Black-bellied Whistling Ducks and Hooded Merganser Ducks have been around in the local ponds and small lakes here. I enjoy watching both but tend to be really wowed by the brown, black and white cuties with their vivid pink bills (you know which I mean). Yes, the ducks here are charming! The Hooded Mergansers are migratory here while the whistlers may be local to the region.
The Hooded Mergansers are diving ducks and fish by diving down to catch small fish, frogs, tadpoles, crayfish, large aquatic snails, small tender turtles or larger aquatic insects. The Black-bellied Whistling Ducks are more open to eating both meat and vegetation. They are like their cousins the Mallards in that aspect. Both of these ducks are excellent fliers!
I took these pictures here in my neighborhood and in a nearby neighborhood during the last several weeks. Please click on the thumbnail image to see the slightly larger picture. Merry Christmas! I won’t be posting on Friday but will catch up on Saturday. See you then!
Lesser Scaup Ducks have been here in a small flock for the last few weeks. They are migratory Winter visitors to our lakes and ponds. These cute medium-sized diving ducks are beautiful with the drakes being basic tuxedo black, and white and a touch of barred grey. The hens are a lovely dark and light brown. Both have broad blue bills.
The Lesser Scaups like the conditions in fresh water better than that of salt water, which is a major difference between them and the Greater Scaups. I took these pictures on December 17, 1015 and again on December 18, 2015. This post and the one I will write for Wednesday, will be about ducks. No post on Christmas but I will catch up on Saturday. Please click on the thumbnail image to see the larger picture. Enjoy!
The Black-bellied Whistling Ducks were still paddling, strolling, and flying around at Tuscawilla Park in Ocala, Florida, when I took these pictures on March 20, 2015. I love these cuties!
“Whistlers” have such personality, just standing around, they are adorable! These ducks like their name implies, have a call that is a whistling sound – similar to the Wood Ducks. Please click on the thumbnail image to see the larger picture. Enjoy!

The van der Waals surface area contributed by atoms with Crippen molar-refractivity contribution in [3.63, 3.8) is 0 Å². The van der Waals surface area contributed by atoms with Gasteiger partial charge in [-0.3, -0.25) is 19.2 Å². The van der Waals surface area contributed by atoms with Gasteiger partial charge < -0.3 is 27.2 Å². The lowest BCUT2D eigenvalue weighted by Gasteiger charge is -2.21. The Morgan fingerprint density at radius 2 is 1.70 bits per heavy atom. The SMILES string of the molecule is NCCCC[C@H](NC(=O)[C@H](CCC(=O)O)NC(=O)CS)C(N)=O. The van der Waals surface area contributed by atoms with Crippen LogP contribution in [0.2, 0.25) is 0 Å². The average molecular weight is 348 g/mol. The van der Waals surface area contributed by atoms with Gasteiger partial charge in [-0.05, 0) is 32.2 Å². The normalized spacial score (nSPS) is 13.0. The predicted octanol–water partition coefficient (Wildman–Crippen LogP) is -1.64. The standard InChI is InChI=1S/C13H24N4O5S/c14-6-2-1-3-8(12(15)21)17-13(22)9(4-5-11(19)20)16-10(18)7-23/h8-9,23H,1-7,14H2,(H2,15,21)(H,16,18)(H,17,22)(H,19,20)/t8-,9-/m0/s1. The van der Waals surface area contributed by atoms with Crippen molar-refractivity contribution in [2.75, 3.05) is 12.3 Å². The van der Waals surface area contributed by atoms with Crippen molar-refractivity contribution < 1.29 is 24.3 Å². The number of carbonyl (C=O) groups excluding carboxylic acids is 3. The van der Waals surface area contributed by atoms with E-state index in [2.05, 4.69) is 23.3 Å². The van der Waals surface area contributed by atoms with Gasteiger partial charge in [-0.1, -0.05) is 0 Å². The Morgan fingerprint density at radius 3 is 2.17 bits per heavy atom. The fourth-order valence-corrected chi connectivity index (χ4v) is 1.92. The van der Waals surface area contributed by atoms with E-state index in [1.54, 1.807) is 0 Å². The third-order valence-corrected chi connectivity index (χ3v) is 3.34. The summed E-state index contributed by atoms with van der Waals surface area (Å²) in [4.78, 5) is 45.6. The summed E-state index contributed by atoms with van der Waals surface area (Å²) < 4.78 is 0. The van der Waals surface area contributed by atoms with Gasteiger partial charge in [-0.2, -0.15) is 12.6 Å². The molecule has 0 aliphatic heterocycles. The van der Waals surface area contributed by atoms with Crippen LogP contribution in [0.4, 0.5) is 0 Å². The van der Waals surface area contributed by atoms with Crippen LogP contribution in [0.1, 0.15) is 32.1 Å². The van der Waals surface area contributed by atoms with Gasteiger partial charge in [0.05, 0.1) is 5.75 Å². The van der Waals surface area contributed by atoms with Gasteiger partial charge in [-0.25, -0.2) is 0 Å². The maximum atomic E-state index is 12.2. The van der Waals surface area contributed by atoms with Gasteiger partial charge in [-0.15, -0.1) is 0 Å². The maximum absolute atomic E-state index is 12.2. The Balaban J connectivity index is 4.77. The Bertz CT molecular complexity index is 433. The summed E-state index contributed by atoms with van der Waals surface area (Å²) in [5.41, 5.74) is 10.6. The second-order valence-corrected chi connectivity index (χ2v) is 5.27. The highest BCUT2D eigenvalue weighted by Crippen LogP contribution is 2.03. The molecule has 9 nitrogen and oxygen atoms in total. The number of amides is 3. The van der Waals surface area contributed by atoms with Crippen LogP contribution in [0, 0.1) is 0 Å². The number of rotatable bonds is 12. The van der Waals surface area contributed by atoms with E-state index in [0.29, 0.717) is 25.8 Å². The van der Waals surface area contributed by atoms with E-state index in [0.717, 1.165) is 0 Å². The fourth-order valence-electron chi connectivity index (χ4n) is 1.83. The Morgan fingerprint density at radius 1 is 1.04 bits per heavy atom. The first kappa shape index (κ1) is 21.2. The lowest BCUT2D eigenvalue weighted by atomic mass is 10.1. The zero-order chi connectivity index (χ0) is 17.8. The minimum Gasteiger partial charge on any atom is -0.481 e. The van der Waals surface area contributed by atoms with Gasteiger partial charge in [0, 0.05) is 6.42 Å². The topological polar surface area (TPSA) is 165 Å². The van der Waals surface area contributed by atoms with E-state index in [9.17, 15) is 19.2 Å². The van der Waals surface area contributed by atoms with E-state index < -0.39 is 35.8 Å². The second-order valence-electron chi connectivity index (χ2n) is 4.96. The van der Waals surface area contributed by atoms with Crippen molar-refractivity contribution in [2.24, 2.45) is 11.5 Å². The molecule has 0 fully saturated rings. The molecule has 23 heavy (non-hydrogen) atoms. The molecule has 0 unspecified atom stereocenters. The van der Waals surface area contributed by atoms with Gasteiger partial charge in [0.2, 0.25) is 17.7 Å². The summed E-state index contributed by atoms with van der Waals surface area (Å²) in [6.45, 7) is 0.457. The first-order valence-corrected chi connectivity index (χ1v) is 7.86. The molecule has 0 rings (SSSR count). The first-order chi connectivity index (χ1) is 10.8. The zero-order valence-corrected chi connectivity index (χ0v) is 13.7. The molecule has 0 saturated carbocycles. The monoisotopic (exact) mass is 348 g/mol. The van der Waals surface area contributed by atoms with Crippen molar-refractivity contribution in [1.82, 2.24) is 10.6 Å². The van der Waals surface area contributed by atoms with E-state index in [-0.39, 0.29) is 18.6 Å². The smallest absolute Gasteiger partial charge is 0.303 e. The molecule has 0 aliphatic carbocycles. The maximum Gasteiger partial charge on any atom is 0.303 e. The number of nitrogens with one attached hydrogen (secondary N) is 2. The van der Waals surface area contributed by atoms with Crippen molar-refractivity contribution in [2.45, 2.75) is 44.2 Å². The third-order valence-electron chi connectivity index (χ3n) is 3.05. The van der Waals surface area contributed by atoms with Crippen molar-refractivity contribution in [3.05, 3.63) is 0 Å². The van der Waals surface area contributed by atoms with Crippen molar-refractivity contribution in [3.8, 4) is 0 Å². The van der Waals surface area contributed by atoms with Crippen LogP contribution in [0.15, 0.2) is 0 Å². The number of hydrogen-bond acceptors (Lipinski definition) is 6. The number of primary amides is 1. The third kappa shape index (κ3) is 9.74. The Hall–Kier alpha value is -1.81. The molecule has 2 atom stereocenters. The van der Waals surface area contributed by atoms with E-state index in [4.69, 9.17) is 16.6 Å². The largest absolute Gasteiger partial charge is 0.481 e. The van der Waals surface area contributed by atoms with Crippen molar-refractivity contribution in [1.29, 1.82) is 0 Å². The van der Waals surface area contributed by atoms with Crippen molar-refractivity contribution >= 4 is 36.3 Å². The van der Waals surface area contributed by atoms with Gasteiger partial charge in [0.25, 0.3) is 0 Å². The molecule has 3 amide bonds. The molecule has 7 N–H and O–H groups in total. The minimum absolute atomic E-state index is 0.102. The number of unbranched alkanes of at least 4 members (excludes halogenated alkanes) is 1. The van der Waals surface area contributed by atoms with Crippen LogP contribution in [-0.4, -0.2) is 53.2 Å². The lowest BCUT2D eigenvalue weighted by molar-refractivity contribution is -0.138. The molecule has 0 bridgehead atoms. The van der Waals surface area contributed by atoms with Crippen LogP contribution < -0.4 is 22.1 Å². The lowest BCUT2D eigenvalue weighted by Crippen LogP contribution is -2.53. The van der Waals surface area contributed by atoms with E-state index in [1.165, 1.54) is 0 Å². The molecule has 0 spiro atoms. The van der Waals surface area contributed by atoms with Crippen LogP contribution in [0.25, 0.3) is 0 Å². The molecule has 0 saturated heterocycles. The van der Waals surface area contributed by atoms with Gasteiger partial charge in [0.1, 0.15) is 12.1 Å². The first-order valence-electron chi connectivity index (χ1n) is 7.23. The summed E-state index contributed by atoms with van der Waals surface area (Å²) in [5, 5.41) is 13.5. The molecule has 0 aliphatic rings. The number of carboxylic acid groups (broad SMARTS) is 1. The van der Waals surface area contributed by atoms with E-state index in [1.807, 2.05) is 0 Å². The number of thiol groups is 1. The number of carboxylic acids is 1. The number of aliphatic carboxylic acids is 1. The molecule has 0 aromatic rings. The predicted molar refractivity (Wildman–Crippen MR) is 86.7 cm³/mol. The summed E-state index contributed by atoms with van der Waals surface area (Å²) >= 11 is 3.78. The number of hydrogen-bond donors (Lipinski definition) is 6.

This flock of Blue Winged Teal ducks was spotted on a large pond in Levy County, Florida on November 15, 2014. I was traveling back from my adventure at Cedar Key and saw this flock on the water a bit of distance from the highway. I believe this is a migratory flock of Teals. There were about twenty-five or so ducks on the water while I was there.
Of course, seeing the ducks, I had to stop and take some snap-shots. The drakes or males, have the white crescent on their cheeks above the bill, but the females do not have this distinctive marking. Please click on the thumbnail image to see the larger picture. Enjoy! Have a happy Thanksgiving!
A group of four Mallard Ducks reluctantly joined that lone Bufflehead drake a week ago on the little farm pond. The drake Bufflehead spotted the much larger Mallard Ducks and wanted to say hello. I wish I could say that the Mallards were hospitable, but basically they just acknowledged the presence of the little white and black duck and then ignored it. The ducks did spend a moment doing some preening or grooming their feathers. That preening is very important as the feathers must stay clean in order to help the ducks float and also stay warm. I took these pictures last week in my yard. Please click on the thumbnail image to see the larger photo. Enjoy!
This little drake Bufflehead Duck visited the pond here on February 14, 2013 when I snapped these pictures. This is the first time a Bufflehead Duck has been at the pond this season. I did not see any other Buffleheads with this particular one. The Buffleheads are diving ducks. They are smaller than a lot of other ducks and have a white and black coloration. The drakes are white and black with the hens being dark charcoal grayish-black and white. Hen Bufflehead Ducks are almost a perfect opposite of the drakes.
The big problem for these attractive ducks is that they happen to be a favorite food of several large raptors, primarily Bald Eagles! It is a good thing that they can stay underwater for a good length of time in their dives. For a long time while I watched this drake Bufflehead, it was the only duck out on the water of the pond. After awhile, I did see a quartet of Mallards come out and paddle around. The Bufflehead approached the larger Mallards, but they did not seem too receptive of socializing with the white and black duck. I took these pictures in my yard on Valentine’s Day. Please click on the thumbnail image to see the larger picture. Enjoy!
Hybrid Mallard hen and Mallard drake
The migratory ducks here at both the little farm pond and the small private lake are interesting to watch. I have been thrilled to see a medium-sized flock of Ring-necked Ducks (black and white/brown and tan), and the Mallard Ducks. The Mallards pretty much stick to the pond. There have been a couple of drake Ring-necks here at the pond but they seem to have just been here to explore. The Ring-necks have usually been way out in the middle of the lake. They eat fish and also certain aquatic plants. The Mallards are more interested in shoreline plants, and insects.
I do not have access to the lake so I shoot my photographs from the street above the shoreline. That area us across the street from where I live. I am hopeful that I will see several other kinds of ducks here but this year has been different, duck-wise. There are Bufflehead Ducks at a large lake a few miles from here so who knows? Maybe I will have a few here soon. I took these pictures on Jan. 19, 2013. Please click on the thumbnail image to see the larger picture. Enjoy!